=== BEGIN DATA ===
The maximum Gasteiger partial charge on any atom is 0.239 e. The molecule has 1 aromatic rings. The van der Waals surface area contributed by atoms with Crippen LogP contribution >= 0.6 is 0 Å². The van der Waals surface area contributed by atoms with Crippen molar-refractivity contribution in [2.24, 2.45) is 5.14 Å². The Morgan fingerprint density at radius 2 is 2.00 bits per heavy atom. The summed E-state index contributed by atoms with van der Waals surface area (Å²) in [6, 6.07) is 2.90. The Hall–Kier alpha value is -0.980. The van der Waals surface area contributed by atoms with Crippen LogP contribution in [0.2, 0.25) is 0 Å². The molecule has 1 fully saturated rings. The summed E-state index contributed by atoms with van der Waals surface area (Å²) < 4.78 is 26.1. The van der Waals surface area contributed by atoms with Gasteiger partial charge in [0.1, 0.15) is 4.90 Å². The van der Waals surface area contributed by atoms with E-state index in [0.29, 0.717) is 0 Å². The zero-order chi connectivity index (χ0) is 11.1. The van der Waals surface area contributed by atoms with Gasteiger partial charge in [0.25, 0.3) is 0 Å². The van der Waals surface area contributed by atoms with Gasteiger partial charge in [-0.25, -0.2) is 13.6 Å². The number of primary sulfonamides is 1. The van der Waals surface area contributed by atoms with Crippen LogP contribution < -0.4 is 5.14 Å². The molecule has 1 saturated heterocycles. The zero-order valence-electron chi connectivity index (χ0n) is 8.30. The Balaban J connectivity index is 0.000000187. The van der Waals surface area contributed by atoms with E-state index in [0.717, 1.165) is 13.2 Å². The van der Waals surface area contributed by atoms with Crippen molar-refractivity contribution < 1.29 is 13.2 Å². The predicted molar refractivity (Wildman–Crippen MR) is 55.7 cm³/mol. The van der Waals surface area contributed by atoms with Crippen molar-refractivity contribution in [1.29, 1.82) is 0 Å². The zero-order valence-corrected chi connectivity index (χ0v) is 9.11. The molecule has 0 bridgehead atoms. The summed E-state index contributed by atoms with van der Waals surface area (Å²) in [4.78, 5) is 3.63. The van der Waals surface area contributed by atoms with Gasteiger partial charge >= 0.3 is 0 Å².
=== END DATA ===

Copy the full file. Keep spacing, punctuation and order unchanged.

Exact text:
The maximum Gasteiger partial charge on any atom is 0.239 e. The molecule has 1 aromatic rings. The van der Waals surface area contributed by atoms with Crippen LogP contribution >= 0.6 is 0 Å². The van der Waals surface area contributed by atoms with Crippen molar-refractivity contribution in [2.24, 2.45) is 5.14 Å². The Morgan fingerprint density at radius 2 is 2.00 bits per heavy atom. The summed E-state index contributed by atoms with van der Waals surface area (Å²) in [6, 6.07) is 2.90. The Hall–Kier alpha value is -0.980. The van der Waals surface area contributed by atoms with Crippen LogP contribution in [0.2, 0.25) is 0 Å². The molecule has 1 fully saturated rings. The summed E-state index contributed by atoms with van der Waals surface area (Å²) < 4.78 is 26.1. The van der Waals surface area contributed by atoms with Gasteiger partial charge in [0.1, 0.15) is 4.90 Å². The van der Waals surface area contributed by atoms with E-state index in [0.29, 0.717) is 0 Å². The zero-order chi connectivity index (χ0) is 11.1. The van der Waals surface area contributed by atoms with Gasteiger partial charge in [0.25, 0.3) is 0 Å². The van der Waals surface area contributed by atoms with Gasteiger partial charge in [-0.25, -0.2) is 13.6 Å². The number of primary sulfonamides is 1. The van der Waals surface area contributed by atoms with Crippen LogP contribution < -0.4 is 5.14 Å². The molecule has 1 saturated heterocycles. The zero-order valence-electron chi connectivity index (χ0n) is 8.30. The Balaban J connectivity index is 0.000000187. The van der Waals surface area contributed by atoms with E-state index in [0.717, 1.165) is 13.2 Å². The van der Waals surface area contributed by atoms with Crippen molar-refractivity contribution < 1.29 is 13.2 Å². The predicted molar refractivity (Wildman–Crippen MR) is 55.7 cm³/mol. The van der Waals surface area contributed by atoms with Crippen molar-refractivity contribution in [1.29, 1.82) is 0 Å². The zero-order valence-corrected chi connectivity index (χ0v) is 9.11. The molecule has 0 bridgehead atoms. The summed E-state index contributed by atoms with van der Waals surface area (Å²) in [4.78, 5) is 3.63. The van der Waals surface area contributed by atoms with Gasteiger partial charge >= 0.3 is 0 Å².